Having ploughed through several websites, I think I now know how the Israeli art student scam works. The paintings are produced in China, using inferior oil paints, sold to wholesalers in various countries for $5 each, and then picked up by backpackers, mainly Israeli, who sell them house to house for $150 or $200. The 'art students' profess a poor knowledge of English or whatever the local language is, perhaps to avoid awkward questions. They usually claim to have a contact who will frame the picture for a further fee. There is no money-back guarantee. Exactly what the arrangement with the wholesaler is I don't know; it may be a package including the air ticket to the target country.
It may seem innocent enough, young Israelis desperate to get out of Israel and finding a way to fund their trip, but the economics of it are horrible. The Chinese painters get a miserable wage, the wholesalers presumably make an excellent living, and the Israelis get a lengthy trip at the expense of the naive householders who buy the pictures. To put things into perspective, the GDP per head in The West Bank in 2002 was $759 per head and falling; in Gaza it was $576 and falling still faster - roughly the profit on three or four pictures!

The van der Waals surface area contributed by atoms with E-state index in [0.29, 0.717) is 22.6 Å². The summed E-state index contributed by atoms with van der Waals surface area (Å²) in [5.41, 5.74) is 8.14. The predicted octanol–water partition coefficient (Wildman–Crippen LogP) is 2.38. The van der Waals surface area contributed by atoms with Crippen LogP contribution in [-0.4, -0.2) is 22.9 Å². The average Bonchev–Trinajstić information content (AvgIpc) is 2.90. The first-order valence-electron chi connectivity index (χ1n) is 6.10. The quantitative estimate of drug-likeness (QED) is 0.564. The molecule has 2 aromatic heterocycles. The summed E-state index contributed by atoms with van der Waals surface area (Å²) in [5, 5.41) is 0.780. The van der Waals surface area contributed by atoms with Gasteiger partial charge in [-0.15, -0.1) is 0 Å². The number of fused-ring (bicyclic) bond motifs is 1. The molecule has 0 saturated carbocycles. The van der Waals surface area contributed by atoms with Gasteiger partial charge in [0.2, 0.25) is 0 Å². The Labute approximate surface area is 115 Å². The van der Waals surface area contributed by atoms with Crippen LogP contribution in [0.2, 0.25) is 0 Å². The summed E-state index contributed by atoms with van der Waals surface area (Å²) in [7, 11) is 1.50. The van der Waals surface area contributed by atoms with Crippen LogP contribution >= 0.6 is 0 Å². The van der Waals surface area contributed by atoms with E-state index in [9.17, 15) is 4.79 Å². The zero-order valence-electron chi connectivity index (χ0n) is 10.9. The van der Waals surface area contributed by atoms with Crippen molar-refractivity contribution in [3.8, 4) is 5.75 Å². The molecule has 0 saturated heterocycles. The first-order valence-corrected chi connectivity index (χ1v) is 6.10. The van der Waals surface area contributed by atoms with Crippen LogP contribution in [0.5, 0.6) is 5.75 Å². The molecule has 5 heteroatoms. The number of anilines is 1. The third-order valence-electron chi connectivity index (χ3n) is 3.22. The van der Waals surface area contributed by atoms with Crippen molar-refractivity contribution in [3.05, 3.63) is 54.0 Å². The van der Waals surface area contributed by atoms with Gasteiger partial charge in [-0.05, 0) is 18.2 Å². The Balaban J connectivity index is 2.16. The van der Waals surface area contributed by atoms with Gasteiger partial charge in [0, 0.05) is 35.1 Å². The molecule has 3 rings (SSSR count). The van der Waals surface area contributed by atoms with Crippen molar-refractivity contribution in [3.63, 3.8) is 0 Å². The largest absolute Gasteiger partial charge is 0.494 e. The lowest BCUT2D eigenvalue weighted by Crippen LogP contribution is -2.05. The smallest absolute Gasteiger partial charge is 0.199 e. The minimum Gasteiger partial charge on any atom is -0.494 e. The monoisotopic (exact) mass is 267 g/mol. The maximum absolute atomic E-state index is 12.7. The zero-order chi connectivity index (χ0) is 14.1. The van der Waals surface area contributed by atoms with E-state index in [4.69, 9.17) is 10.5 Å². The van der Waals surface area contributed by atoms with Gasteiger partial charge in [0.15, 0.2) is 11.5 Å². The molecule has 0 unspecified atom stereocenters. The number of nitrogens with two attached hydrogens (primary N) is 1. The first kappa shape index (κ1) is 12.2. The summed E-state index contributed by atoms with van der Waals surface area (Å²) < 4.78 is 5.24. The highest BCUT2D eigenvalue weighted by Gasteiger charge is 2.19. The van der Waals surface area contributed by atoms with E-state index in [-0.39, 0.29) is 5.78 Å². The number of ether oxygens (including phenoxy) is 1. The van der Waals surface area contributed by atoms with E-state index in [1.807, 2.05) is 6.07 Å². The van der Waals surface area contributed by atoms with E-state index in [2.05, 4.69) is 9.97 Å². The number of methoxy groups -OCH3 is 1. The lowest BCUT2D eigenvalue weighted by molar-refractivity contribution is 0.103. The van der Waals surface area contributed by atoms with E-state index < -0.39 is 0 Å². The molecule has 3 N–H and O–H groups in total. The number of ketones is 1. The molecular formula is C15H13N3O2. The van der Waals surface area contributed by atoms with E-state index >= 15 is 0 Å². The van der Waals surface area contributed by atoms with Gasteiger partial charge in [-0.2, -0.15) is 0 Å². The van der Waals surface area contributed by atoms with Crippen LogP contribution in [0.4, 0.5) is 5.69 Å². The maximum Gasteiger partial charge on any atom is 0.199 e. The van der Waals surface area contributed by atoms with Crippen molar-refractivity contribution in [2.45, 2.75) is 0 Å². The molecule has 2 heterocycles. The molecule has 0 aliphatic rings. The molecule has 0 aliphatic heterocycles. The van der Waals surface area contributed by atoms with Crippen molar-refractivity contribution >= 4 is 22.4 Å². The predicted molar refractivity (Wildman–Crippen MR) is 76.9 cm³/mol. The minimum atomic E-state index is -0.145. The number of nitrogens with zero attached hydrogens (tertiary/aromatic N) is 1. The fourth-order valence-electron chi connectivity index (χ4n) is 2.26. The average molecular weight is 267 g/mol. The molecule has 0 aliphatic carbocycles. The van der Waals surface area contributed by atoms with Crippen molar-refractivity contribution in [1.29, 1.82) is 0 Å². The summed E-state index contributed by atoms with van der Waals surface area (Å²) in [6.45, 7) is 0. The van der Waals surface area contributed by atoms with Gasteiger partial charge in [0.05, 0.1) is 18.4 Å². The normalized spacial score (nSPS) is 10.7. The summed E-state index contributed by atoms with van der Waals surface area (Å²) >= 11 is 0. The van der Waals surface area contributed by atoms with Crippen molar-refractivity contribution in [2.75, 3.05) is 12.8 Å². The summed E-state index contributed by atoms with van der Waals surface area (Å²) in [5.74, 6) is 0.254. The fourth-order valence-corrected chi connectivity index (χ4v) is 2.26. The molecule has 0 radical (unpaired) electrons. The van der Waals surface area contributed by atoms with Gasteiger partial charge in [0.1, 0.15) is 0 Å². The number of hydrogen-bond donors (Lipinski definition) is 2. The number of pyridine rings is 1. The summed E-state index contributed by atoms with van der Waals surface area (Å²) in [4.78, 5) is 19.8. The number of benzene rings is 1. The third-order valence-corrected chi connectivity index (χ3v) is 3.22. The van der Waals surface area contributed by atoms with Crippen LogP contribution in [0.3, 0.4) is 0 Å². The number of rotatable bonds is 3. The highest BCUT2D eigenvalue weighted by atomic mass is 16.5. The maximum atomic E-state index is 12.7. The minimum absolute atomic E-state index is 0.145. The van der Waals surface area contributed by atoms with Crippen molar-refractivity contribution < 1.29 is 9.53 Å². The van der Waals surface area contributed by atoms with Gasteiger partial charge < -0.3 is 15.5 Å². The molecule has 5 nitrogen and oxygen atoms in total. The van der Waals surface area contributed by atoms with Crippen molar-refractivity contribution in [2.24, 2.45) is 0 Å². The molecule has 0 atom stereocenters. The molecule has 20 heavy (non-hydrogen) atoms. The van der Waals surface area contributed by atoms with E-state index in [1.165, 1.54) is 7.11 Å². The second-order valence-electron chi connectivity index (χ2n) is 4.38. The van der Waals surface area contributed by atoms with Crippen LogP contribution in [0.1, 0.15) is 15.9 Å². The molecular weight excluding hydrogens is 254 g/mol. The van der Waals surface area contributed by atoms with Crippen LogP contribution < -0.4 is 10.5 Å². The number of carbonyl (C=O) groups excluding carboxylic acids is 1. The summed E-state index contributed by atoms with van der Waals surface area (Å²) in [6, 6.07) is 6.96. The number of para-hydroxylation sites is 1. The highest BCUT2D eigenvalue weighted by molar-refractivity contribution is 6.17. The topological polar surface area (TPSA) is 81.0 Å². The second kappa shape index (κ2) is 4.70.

There is a general case for making doorstep sales illegal. There is always an element of moral pressure, with the salesperson evoking pity. The longer the bargaining goes on the harder it is to turn him or her away without feeling bad. And vulnerable people - the aged, the infirm, the housebound - are always going to be at risk of exploitation. Short of banning such sales, we should publicize the scam. It only goes on because too many people fall for it. So tell all your friends: beware of Israeli art students! For my part, as long as there is no peace and justice for Palestinians, I am boycotting Israeli goods, even when they are made in China!